I should add that, in terms of United in Anger, we have a study guide that's specifically designed for classroom use. The coding is not quite finished. It's in beta on the website. That's about to go up; and the educational DVD of United in Anger is available, so schools can buy it.

You and Sarah have been working together on this project since June 2001. She's a university professor, you a filmmaker. How do you work as a team?

The way it's set up when we do interviews is that Sarah asks the questions. James Wentzy is our cameraperson. He's been involved in ACT UP since 1990. He's the one, if you remember, that has 750 hours of footage. He's one of the unsung heroes of the AIDS activist movement. He just has this incredible archive of material. And so he does the main camera. And I actually have a secondary camera through each of the interviews, and I do all the office work.

How do you find everyone for the interviews? Is it more connections? Do you rely on friends of friends who were in ACT UP?

Well, we do. But it's also self-selective. Anyone who wants to be interviewed, all they have to do is send an email to and get on the list. We've done 154; we have interviews scheduled for early next month. We have about 80 people on the list waiting to be interviewed. We're hoping to get through that backlog in two to three years. Anyone can be interviewed, it's entirely self-selective, but it will take a while before we get to you. [laughs]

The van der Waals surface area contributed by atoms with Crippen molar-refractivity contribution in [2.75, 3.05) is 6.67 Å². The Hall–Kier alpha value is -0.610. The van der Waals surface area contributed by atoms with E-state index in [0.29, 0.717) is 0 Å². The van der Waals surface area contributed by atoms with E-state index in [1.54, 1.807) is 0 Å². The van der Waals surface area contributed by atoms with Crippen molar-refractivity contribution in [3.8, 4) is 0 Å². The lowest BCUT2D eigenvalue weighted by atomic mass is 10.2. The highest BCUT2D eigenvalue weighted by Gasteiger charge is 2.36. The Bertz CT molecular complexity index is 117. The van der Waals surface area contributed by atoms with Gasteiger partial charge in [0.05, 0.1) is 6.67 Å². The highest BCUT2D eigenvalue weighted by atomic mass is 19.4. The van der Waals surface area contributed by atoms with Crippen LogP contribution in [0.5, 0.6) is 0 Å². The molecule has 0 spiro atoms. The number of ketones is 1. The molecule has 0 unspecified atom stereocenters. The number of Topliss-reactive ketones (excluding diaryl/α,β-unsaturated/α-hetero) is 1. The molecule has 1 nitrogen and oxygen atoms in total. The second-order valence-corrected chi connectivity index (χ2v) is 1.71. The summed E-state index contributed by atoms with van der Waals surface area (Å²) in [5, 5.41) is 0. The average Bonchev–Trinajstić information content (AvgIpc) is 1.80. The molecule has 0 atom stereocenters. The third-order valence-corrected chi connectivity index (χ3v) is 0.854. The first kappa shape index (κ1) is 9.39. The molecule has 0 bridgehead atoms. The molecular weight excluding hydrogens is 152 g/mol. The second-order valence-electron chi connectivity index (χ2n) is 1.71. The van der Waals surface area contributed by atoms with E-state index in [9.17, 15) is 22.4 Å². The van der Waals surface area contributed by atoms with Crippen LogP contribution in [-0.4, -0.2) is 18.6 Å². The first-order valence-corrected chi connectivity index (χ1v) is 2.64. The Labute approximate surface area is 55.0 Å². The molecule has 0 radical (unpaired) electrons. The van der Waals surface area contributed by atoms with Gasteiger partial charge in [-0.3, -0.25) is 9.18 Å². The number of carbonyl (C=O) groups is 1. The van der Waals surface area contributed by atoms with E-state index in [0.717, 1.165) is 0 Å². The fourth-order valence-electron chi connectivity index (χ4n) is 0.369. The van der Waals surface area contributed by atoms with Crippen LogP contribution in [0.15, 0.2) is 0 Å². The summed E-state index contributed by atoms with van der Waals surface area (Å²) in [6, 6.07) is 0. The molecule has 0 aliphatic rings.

Do you fly out all over to do them, or do people come here?

We interview people in their apartments. The vast majority of them have been in New York City. We've done a number of trips. We've gone to San Francisco and L.A. a couple of times. We flew down to Tennessee to interview people. We interviewed Larry Kramer up in his house in the country, in Connecticut. There are a couple of other people who have moved out of the city. But, it's ACT UP New York. We felt that there was only so much we could do, so we had to focus it.

Also, we felt that, while ACT UP was a national and international movement, it was very much locally based, and we have encouraged and helped people in other cities to start doing oral histories of ACT UP people and other oral histories, as well. Just for instance, the situation in San Francisco is so complicated, that someone in San Francisco should do that. We're not ethnographers, we're not historians, we're not anthropologists. We are members of a community preserving our own history, so it's important to stay with that history. But, definitely, we help and encourage people to do it in other places, as well.

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This article was provided by TheBody.